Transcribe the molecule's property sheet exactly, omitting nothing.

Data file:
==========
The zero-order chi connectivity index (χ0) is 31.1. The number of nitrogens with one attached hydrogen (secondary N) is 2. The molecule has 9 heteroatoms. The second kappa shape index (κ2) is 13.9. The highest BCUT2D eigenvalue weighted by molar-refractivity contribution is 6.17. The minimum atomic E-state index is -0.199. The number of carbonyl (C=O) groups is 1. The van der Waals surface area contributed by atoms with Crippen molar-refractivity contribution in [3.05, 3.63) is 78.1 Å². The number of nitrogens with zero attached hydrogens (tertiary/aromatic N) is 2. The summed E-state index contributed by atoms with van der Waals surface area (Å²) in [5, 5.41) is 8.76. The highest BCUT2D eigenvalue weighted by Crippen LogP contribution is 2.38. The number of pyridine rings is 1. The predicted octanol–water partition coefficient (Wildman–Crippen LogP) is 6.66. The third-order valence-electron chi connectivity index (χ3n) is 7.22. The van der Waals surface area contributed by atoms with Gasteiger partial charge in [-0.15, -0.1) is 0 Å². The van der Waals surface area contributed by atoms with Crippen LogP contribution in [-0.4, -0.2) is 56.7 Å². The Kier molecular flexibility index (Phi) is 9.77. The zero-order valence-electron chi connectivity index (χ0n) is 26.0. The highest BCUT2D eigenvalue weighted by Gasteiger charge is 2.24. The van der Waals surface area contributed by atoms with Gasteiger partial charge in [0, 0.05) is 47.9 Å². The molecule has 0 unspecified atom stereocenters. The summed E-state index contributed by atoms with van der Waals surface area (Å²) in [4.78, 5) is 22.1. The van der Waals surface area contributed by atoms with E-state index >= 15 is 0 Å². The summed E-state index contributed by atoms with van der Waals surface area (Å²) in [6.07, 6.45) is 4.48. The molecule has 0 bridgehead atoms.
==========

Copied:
The zero-order chi connectivity index (χ0) is 31.1. The number of nitrogens with one attached hydrogen (secondary N) is 2. The molecule has 9 heteroatoms. The second kappa shape index (κ2) is 13.9. The highest BCUT2D eigenvalue weighted by molar-refractivity contribution is 6.17. The minimum atomic E-state index is -0.199. The number of carbonyl (C=O) groups is 1. The van der Waals surface area contributed by atoms with Crippen molar-refractivity contribution in [3.05, 3.63) is 78.1 Å². The number of nitrogens with zero attached hydrogens (tertiary/aromatic N) is 2. The summed E-state index contributed by atoms with van der Waals surface area (Å²) in [5, 5.41) is 8.76. The highest BCUT2D eigenvalue weighted by Crippen LogP contribution is 2.38. The number of pyridine rings is 1. The predicted octanol–water partition coefficient (Wildman–Crippen LogP) is 6.66. The third-order valence-electron chi connectivity index (χ3n) is 7.22. The van der Waals surface area contributed by atoms with Gasteiger partial charge in [-0.15, -0.1) is 0 Å². The van der Waals surface area contributed by atoms with Crippen LogP contribution in [-0.4, -0.2) is 56.7 Å². The Kier molecular flexibility index (Phi) is 9.77. The zero-order valence-electron chi connectivity index (χ0n) is 26.0. The highest BCUT2D eigenvalue weighted by Gasteiger charge is 2.24. The van der Waals surface area contributed by atoms with Gasteiger partial charge in [0, 0.05) is 47.9 Å². The molecule has 0 unspecified atom stereocenters. The summed E-state index contributed by atoms with van der Waals surface area (Å²) in [4.78, 5) is 22.1. The van der Waals surface area contributed by atoms with E-state index >= 15 is 0 Å². The summed E-state index contributed by atoms with van der Waals surface area (Å²) in [6.07, 6.45) is 4.48. The molecule has 0 bridgehead atoms.